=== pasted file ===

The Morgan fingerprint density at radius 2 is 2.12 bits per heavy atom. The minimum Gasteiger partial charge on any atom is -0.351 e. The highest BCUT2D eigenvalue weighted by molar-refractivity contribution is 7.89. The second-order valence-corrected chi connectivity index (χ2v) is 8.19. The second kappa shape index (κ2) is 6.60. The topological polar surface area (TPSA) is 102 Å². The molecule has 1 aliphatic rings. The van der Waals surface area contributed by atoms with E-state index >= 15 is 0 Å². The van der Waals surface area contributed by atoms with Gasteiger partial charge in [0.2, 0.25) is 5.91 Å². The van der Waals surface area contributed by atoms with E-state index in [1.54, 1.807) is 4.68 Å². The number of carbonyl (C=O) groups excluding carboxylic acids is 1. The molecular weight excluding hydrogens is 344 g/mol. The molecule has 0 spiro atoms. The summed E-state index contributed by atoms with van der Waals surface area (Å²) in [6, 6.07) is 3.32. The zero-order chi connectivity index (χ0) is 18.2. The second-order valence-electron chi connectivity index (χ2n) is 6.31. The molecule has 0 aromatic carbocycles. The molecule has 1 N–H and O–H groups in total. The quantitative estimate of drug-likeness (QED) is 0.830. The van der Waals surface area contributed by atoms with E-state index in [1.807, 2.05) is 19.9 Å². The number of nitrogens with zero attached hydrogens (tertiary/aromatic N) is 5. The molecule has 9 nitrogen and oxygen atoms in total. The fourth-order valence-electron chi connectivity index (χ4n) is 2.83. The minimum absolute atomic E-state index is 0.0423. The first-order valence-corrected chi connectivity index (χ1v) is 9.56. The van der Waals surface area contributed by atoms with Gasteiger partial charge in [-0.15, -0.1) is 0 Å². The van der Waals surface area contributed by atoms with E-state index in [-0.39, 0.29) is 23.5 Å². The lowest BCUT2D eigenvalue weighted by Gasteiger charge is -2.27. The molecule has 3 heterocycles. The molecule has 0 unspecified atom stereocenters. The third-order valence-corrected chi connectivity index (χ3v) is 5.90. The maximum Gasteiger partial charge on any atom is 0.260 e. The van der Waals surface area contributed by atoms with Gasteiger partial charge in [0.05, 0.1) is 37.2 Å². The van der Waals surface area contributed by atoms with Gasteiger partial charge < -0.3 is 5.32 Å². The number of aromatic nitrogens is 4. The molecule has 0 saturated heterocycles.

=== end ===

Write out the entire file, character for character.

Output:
The Morgan fingerprint density at radius 2 is 2.12 bits per heavy atom. The minimum Gasteiger partial charge on any atom is -0.351 e. The highest BCUT2D eigenvalue weighted by molar-refractivity contribution is 7.89. The second-order valence-corrected chi connectivity index (χ2v) is 8.19. The second kappa shape index (κ2) is 6.60. The topological polar surface area (TPSA) is 102 Å². The molecule has 1 aliphatic rings. The van der Waals surface area contributed by atoms with E-state index >= 15 is 0 Å². The van der Waals surface area contributed by atoms with Gasteiger partial charge in [0.2, 0.25) is 5.91 Å². The van der Waals surface area contributed by atoms with E-state index in [1.54, 1.807) is 4.68 Å². The number of carbonyl (C=O) groups excluding carboxylic acids is 1. The molecular weight excluding hydrogens is 344 g/mol. The molecule has 0 spiro atoms. The summed E-state index contributed by atoms with van der Waals surface area (Å²) in [6, 6.07) is 3.32. The zero-order chi connectivity index (χ0) is 18.2. The second-order valence-electron chi connectivity index (χ2n) is 6.31. The molecule has 0 aromatic carbocycles. The molecule has 1 N–H and O–H groups in total. The quantitative estimate of drug-likeness (QED) is 0.830. The van der Waals surface area contributed by atoms with E-state index in [1.807, 2.05) is 19.9 Å². The number of nitrogens with zero attached hydrogens (tertiary/aromatic N) is 5. The molecule has 9 nitrogen and oxygen atoms in total. The fourth-order valence-electron chi connectivity index (χ4n) is 2.83. The minimum absolute atomic E-state index is 0.0423. The first-order valence-corrected chi connectivity index (χ1v) is 9.56. The van der Waals surface area contributed by atoms with Gasteiger partial charge in [-0.15, -0.1) is 0 Å². The van der Waals surface area contributed by atoms with E-state index in [-0.39, 0.29) is 23.5 Å². The lowest BCUT2D eigenvalue weighted by Gasteiger charge is -2.27. The molecule has 3 heterocycles. The molecule has 0 unspecified atom stereocenters. The third-order valence-corrected chi connectivity index (χ3v) is 5.90. The maximum Gasteiger partial charge on any atom is 0.260 e. The van der Waals surface area contributed by atoms with Gasteiger partial charge in [0.05, 0.1) is 37.2 Å². The van der Waals surface area contributed by atoms with Gasteiger partial charge < -0.3 is 5.32 Å². The number of aromatic nitrogens is 4. The molecule has 0 saturated heterocycles.